As Good As Gone: Tayshaun Prince is at Odds With the Detroit Pistons

Omari Sankofa IIContributor IJanuary 25, 2010

AUBURN HILLS, MI - APRIL 24:  Tayshaun Prince #22 of the Detroit Pistons leaves the floor after losing to the Cleveland Cavaliers 79-68 in Game Three of the Eastern Conference Quarterfinals during the 2009 NBA Playoffs at the Palace of Auburn Hills on April 24, 2009 in Auburn Hills, Michigan. NOTE TO USER: User expressly acknowledges and agrees that, by downloading and or using this photograph, User is consenting to the terms and conditions of the Getty Images License Agreement.  (Photo by Gregory Shamus/Getty Images)
Gregory Shamus/Getty Images

In a season full of unexpected surprises, no player has been more surprising than Tayshaun Prince.

Mr. "Iron Man" Prince, player of 496 straight games, has missed most of the season with numerous injuries. Understandably, most of the fans gave Tayshaun the benefit of the doubt.

Unfortunately, it is now apparent that Tayshaun Prince is no longer a significant part of the team. In one season, Tayshaun went from most steady to most underachieving.

It's quite sad, actually, considering the role he played in past seasons: the trusty sidekick. He was always there to back up the Pistons' big five. We thought he could take leadership of the team this season.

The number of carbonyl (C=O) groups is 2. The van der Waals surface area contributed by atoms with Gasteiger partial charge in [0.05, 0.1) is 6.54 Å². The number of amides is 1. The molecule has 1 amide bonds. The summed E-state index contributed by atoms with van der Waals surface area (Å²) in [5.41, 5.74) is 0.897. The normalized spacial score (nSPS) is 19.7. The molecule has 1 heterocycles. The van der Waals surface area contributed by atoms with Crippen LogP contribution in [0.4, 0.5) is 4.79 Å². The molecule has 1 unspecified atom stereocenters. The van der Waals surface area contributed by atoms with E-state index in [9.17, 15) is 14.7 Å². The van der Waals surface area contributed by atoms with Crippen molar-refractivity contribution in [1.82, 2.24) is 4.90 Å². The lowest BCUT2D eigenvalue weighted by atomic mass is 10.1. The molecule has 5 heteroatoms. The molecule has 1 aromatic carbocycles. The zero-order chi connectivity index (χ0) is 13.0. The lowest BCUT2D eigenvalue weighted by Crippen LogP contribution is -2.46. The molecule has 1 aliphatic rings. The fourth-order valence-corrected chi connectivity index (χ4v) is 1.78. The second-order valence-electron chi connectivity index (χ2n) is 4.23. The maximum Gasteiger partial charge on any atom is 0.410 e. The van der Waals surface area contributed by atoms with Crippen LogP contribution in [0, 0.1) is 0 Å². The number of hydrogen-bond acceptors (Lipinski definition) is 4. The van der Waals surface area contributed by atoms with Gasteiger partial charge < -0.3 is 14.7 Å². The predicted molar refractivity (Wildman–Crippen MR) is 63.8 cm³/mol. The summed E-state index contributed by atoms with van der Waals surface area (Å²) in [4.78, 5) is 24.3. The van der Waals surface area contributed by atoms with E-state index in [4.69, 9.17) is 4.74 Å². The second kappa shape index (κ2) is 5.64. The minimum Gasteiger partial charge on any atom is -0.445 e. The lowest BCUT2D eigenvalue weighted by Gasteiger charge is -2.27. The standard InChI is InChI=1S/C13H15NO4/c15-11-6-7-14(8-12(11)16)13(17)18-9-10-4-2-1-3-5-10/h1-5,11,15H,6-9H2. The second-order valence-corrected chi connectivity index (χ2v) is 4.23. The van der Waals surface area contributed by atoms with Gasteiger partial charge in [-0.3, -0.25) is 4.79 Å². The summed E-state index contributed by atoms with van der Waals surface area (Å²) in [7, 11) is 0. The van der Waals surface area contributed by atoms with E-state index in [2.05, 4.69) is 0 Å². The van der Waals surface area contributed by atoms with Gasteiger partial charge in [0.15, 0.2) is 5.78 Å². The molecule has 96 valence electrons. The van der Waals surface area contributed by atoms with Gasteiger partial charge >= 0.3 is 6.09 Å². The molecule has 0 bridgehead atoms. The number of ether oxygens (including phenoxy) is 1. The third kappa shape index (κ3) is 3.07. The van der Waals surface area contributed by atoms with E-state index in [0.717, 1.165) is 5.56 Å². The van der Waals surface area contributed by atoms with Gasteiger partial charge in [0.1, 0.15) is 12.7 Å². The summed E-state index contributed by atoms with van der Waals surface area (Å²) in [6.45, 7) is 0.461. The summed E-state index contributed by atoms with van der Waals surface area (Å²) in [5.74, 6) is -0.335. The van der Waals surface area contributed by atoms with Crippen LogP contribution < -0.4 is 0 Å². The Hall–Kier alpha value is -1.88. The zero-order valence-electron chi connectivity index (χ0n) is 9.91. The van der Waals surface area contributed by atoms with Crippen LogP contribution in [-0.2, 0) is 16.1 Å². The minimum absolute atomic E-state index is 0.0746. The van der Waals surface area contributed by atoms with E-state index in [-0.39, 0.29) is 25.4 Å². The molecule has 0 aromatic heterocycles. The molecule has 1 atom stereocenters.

But his ceiling didn't go that high.

One of the biggest reasons of Tayshaun's disappearance is the signings of Jonas Jerebko and Austin Daye. Jonas has played spectacular basketball and should be a big part of the team in upcoming seasons. Austin Daye is one of the most intriguing rookies in the league and can be a very good player with some more experience (and strength).

But what from here?

How do you trade an overrated role player who's stuck in the glory days? It's pretty obvious that Tayshaun isn't happy.

His silent determination is gone; he's trapped between a rock and a hard place. Or should I say, a bad team and a bad back.

He's finished, a skeleton of the kid who raced down the court to save the Pistons from elimination.

He's overwhelmed, finding that he is unable to lead a young team, longing to be the youngster again.

He's confused, wondering why this team can't stay healthy.

He's angry, struggling to reach past the roof of mediocrity. 

He's hurt, nostalgic about the days when sub .500 teams were a midnight snack.

He's tired, the weight of failure thrusting down on his lanky shoulders. 

He's changed, no longer moping up the Pistons errors, but adding to them.

He's lost, struggling to come back from an injury he never thought he would suffer from.

He's tense, sensing that the future may not be in his best interests.

In a phrase, he's done.

During the game against the Pacers, Tayshaun showed us something we had never seen out of him. True frustration.

In an unexpected plot twist, he and Coach Kuester were locked in an argument. If anything, it shows that Tayshaun's days as a Piston are numbered.

However, the brief spat accurately summed up the season.

Full of surprises.